Summer vacations are potentially bad news for plants.

If you’re going away for only a few days, no problem.

Your in-ground plants should be fine, and even most of your drought-vulnerable potted plants should be able to survive with a good pretrip soaking and/or a wilt-saving rescue when you return.

Going a little longer? Here are 10 ways to leave your plants this summer:

1. Group the pots. Mass your container plantings together in a shady spot that’s also out of the wind. This will keep evaporation loss to a minimum.

Then give them all a thorough soaking right before you leave.

2. Bring down the baskets. Hanging baskets are most vulnerable to drying out because they get hit by drying breezes from all angles.

If you set them on the ground – especially in the middle of your pot grouping in the shade – you’ll buy a few extra days of protection.

3. An inside tip: Consider giving your container plantings refuge inside while you’re gone. It’s typically more humid with less evaporation there, plus the lower light will slow growth and, as a result, water demands.

Just remember to place saucers underneath. Your outdoor plants should all have drainage holes in the bottom.

4. Hold the fertilizer. You might think you should treat your plants like pets and give them a good feeding before you leave, but that’s counter-productive.

A fertilizer boost will encourage growth and, therefore, water demand. Your goal is the opposite: slow things down until you return.

5. Rig up an automatic system. Most garden centers and home centers have drip-irrigation lines that let you run water to any pot or bed you’d like. A supply line from an outdoor faucet can branch off into as many skinnier side branches as you need, then emitters that ooze water get poked into the line next to the plant roots.

Connect the entire thing to a battery-operated timer, and you can automatically control the time and duration of the watering. This is easier than it sounds, and it can save you watering work even when you’re home.

6. Go low-tech and automatic. Before timers came along, vacationers in caveman times ran pieces of rope between their pots and a bucket full of water. As the soil dries, it wicks water through the rope.

7. Add water-absorbing crystals. Look in garden centers for water-absorbing polymers such as Soil Moist or Terra-Sorb. It’s best to mix these into the soil before planting, but if you still have room to work, scratch some crystals into the soil now. These suck up water and then release it when the soil around them dries. Do NOT add more than what’s recommended on the label because these crystals expand way more than you’d think. Although they’re mainly intended for use in pots and hanging baskets, polymer crystals also can be used around drought-wimpy in-ground plants.

8. Hire a plant-sitter. In the good ol’ days, neighbor kids would be happy to water your plants every day or two for a few coins. That’s still a great solution, except they might now respond better if you offer to pay their cell-phone bill.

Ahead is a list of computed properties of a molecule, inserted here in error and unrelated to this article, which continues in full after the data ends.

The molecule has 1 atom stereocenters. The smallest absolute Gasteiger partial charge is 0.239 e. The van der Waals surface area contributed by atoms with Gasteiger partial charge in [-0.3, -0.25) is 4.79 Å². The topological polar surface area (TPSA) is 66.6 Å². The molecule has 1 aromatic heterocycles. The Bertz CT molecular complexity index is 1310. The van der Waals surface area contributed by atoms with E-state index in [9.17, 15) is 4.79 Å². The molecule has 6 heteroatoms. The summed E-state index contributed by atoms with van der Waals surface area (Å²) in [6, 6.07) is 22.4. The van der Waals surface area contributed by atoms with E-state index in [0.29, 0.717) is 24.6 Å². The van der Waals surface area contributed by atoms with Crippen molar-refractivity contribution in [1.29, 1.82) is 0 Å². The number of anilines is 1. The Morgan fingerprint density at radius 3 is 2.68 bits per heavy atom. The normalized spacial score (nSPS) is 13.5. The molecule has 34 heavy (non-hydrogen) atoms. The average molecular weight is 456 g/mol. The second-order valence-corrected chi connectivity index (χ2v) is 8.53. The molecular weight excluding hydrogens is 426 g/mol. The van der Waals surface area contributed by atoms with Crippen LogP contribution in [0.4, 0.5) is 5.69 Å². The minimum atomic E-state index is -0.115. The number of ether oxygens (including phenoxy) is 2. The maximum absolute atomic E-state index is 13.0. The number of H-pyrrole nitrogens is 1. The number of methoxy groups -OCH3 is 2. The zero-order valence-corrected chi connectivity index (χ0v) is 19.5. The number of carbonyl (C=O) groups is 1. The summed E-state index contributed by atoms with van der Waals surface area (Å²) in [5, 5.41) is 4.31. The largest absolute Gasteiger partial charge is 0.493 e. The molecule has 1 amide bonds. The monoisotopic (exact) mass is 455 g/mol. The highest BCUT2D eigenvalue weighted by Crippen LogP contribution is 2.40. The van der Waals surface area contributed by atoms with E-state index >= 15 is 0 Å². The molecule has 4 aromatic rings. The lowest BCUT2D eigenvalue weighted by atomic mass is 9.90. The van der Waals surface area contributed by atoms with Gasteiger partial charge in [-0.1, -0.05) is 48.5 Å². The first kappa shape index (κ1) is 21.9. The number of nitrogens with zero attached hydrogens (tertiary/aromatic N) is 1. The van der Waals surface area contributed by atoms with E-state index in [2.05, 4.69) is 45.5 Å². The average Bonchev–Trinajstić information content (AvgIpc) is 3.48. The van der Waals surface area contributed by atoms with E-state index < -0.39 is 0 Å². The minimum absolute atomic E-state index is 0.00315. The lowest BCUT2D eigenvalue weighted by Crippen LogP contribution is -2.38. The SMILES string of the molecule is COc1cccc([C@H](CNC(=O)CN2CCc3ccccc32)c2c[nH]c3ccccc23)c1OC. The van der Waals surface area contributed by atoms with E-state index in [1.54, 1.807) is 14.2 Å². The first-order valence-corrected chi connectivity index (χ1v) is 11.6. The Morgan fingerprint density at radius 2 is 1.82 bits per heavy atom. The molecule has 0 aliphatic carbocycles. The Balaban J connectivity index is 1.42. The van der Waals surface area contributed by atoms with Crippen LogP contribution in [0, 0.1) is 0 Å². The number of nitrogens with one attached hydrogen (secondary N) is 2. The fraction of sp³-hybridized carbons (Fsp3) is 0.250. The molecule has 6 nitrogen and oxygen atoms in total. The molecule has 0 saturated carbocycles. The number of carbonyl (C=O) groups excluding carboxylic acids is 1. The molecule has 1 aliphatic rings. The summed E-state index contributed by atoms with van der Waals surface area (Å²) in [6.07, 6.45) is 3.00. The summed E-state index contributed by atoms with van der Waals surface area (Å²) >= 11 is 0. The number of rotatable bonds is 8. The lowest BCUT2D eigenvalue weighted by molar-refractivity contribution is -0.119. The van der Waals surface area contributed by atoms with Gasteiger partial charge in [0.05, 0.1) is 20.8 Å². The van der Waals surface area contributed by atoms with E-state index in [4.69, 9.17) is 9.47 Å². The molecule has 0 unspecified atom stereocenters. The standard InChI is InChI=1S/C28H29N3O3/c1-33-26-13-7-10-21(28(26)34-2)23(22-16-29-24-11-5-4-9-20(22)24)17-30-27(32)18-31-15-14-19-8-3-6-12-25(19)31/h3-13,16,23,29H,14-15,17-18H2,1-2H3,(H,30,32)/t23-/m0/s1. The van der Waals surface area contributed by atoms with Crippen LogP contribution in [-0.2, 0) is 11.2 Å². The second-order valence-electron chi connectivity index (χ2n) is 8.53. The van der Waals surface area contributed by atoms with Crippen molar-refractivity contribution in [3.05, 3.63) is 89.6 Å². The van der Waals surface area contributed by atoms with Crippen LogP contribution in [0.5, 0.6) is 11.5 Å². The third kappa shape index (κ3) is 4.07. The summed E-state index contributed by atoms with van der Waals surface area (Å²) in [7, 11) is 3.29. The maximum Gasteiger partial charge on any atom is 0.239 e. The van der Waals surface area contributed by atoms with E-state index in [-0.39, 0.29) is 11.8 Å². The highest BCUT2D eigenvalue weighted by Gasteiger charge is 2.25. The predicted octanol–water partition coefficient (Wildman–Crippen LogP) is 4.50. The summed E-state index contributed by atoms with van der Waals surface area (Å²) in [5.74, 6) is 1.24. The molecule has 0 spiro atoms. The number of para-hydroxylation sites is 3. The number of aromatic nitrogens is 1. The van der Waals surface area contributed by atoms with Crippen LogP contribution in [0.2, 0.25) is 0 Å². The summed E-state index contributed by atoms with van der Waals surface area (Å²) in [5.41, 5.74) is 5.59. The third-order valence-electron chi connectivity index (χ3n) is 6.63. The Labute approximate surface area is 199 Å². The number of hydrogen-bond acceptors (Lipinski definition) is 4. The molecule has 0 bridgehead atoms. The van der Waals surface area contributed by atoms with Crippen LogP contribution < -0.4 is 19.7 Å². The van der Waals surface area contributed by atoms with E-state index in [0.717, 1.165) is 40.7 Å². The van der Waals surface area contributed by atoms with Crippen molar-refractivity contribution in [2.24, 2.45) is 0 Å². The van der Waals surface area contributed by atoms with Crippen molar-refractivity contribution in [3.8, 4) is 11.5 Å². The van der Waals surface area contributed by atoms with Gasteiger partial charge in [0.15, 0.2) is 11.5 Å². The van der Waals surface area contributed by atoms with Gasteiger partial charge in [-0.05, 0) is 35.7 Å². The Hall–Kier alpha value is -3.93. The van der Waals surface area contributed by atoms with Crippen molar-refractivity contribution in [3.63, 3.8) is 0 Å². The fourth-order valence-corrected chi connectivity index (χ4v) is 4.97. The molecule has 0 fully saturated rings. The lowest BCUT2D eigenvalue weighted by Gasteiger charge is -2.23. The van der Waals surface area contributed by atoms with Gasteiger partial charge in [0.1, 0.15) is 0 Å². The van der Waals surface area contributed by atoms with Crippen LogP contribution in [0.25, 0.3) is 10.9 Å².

9. Mulch. You should have a 2- to 3-inch layer of bark or wood mulch over your garden beds. It’s not too late to add it if you don’t. Soak the beds first, then mulch. You’ll be good to go for at least a week. Mulch keeps beds much moister than bare ground.

10. Don’t worry about the lawn. Even if you’re gone for weeks and your lawn goes dry and brown, it’ll be fine as soon as it rains. Lawns can easily survive four weeks without moisture even AFTER they’ve gone brown in summer. You won’t be around to see it brown anyway. So put your time and effort into water-guarding the more vulnerable potted stuff.

Soak up these facts

If you always go on a summer vacation, keep these items in mind at planting time:

The bigger your pots and baskets, the better. More soil volume means containers that won’t dry out as fast as small ones.

Go with thicker and more insulated pots, such as foam or heavy concrete.

Go with plastic over clay or terra cotta. The latter are more porous and dry out quicker than plastic or foam.

Invest in self-watering pots. These are pots with built-in reservoirs that let the roots soak up stored water as needed.

Line the insides of your hanging moss baskets with plastic. It’ll reduce evaporation. Just don’t line the bottom or you’ll impede drainage.

Add water-absorbing polymer crystals such as Soil Moist or Terra-Sorb to the potting mix at planting time.

Pick plants that are the most drought-tolerant, such as vinca, salvia and wax begonias instead of ones that wilt quickly when it gets dry, such as impatiens, lobelia and fuchsia.

George Weigel, a certified horticulturist, covers gardening for the Patriot-News of Harrisburg, Pa.


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